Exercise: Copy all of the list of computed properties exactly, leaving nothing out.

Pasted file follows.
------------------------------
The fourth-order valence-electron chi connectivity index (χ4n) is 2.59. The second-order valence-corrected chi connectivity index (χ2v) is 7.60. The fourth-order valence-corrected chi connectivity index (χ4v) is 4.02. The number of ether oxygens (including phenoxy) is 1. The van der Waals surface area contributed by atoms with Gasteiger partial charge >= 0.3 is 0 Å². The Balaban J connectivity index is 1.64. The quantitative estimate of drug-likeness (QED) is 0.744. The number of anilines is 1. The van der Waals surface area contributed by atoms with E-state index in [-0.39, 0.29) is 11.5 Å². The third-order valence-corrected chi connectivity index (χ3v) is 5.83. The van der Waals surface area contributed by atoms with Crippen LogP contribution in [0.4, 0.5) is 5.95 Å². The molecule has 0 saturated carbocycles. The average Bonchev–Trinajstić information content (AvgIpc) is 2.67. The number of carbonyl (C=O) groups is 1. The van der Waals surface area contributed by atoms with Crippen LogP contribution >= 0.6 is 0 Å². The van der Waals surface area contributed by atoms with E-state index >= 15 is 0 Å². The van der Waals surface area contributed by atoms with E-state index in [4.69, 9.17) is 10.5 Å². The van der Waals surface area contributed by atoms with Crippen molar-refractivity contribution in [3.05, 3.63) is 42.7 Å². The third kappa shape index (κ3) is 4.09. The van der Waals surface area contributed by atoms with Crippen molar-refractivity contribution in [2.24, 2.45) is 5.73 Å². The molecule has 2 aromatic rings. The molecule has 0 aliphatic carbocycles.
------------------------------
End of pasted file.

The fourth-order valence-electron chi connectivity index (χ4n) is 2.59. The second-order valence-corrected chi connectivity index (χ2v) is 7.60. The fourth-order valence-corrected chi connectivity index (χ4v) is 4.02. The number of ether oxygens (including phenoxy) is 1. The van der Waals surface area contributed by atoms with Gasteiger partial charge >= 0.3 is 0 Å². The Balaban J connectivity index is 1.64. The quantitative estimate of drug-likeness (QED) is 0.744. The number of anilines is 1. The van der Waals surface area contributed by atoms with E-state index in [-0.39, 0.29) is 11.5 Å². The third-order valence-corrected chi connectivity index (χ3v) is 5.83. The van der Waals surface area contributed by atoms with Crippen LogP contribution in [0.4, 0.5) is 5.95 Å². The molecule has 0 saturated carbocycles. The average Bonchev–Trinajstić information content (AvgIpc) is 2.67. The number of carbonyl (C=O) groups is 1. The van der Waals surface area contributed by atoms with Crippen LogP contribution >= 0.6 is 0 Å². The van der Waals surface area contributed by atoms with E-state index >= 15 is 0 Å². The van der Waals surface area contributed by atoms with E-state index in [4.69, 9.17) is 10.5 Å². The van der Waals surface area contributed by atoms with Crippen molar-refractivity contribution in [3.05, 3.63) is 42.7 Å². The third kappa shape index (κ3) is 4.09. The van der Waals surface area contributed by atoms with Crippen molar-refractivity contribution in [2.24, 2.45) is 5.73 Å². The molecule has 2 aromatic rings. The molecule has 0 aliphatic carbocycles.